One of the big science news items listed on Monday, Aug. 25 at the Guardian Liberty Voice reported that methane gas has been seeping into the Atlantic from the shores of more than 570 locations along the eastern coast of the United States. This is unusual, as methane seepages are usually found in “tectonically active areas,” and places that have access to “petroleum basins, like the Gulf of Mexico.” The eastern shores of the U.S. are not known for high occurrences of tectonic activity and most of the methane seepages do not seem to be results of oil and natural gas deposits.

Nature Geoscience reports that this seepage is not anything new and has been in fact occurring for more than 1000 years. Microorganisms that live in low oxygen conditions (Methanogens) produce methane as a metabolic byproduct. Most of the methane seepage is reported to “occur between 800 and 2,000 feet” and “the methane is probably escaping from frozen substances called hydrates” where many methanogens can live.

Methanogens can thrive in any place that has low or no oxygen such as in the guts of cows and humans, inside of microbes that live in organisms such as termites, in rice paddies and marshes, wrote Astrobiology Magazine in 2005. The percentage of methane produced from these sources was reported to equal nearly 70 percent of the methane contributed to the Earth’s atmosphere.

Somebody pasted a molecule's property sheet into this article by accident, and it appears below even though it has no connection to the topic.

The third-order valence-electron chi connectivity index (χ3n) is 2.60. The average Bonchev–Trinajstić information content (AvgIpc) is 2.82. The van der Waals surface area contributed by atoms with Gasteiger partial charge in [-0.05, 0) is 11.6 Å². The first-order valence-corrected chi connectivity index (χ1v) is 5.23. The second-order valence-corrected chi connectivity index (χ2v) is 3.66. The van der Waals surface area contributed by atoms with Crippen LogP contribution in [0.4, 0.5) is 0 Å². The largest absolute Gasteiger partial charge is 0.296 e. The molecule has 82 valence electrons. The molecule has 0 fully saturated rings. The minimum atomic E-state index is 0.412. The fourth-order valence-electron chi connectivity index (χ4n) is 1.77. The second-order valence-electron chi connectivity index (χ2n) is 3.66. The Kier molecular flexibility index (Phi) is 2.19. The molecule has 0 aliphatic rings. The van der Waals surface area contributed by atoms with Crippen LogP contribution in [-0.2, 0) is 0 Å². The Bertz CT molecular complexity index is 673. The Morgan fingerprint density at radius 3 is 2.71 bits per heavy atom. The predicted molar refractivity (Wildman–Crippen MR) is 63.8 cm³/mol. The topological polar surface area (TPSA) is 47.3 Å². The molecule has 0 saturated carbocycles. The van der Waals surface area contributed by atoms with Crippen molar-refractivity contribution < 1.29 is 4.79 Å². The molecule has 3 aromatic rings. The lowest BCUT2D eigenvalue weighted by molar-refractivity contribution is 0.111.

From these figures, it may seem that the methane byproduct that methanogens produce give no real cause for alarm. The methane production by methanogens has been an ongoing occurrence, a part of the natural cycle. However, many are still concerned that as the planet's climate gets warmer, more methane gas seepage will cause an irreversible change that will affect us all. Methanogens’ role in this may very well tip the scales.

Methanogens, which can thrive in extreme environments, have been found kilometers deep inside the ice of Greenland. The microorganisms thrive in glacial ice and under certain circumstances can contribute much more methane gas to the atmosphere, creating “massive deposits of methane clathrates [hydrates], which account for a significant fraction of organic carbon in continental margin sediments.” Methanogens, “represent a key reservoir of a potent greenhouse gas (methane).” Astrobiology Magazine reported that “a large amount of methane is locked inside ice crystals under permafrost and beneath the continental shelves. These deposits of methane hydrate [...] are vast. They are thought to contain far more carbon than all fossil fuels put together.”

In their frozen state, the methane gas seems to stay put. However, as glacial ice continues to melt, more methane and carbon are released into the atmosphere which could cause increased global warming. Scientists and climatologists have been warning us about this. It seems that evidence unequivocally points to climate change catastrophes and humans are making what is otherwise natural rush its course at a frightening rate.

Take it from some of the experts, 97 percent of whom agree that “climate-warming trends over the past century are likely due to human activities.” These experts are speaking from every medium, such as Twitter and Instagram to try to get people to wake up and make changes that could save us from impending doom.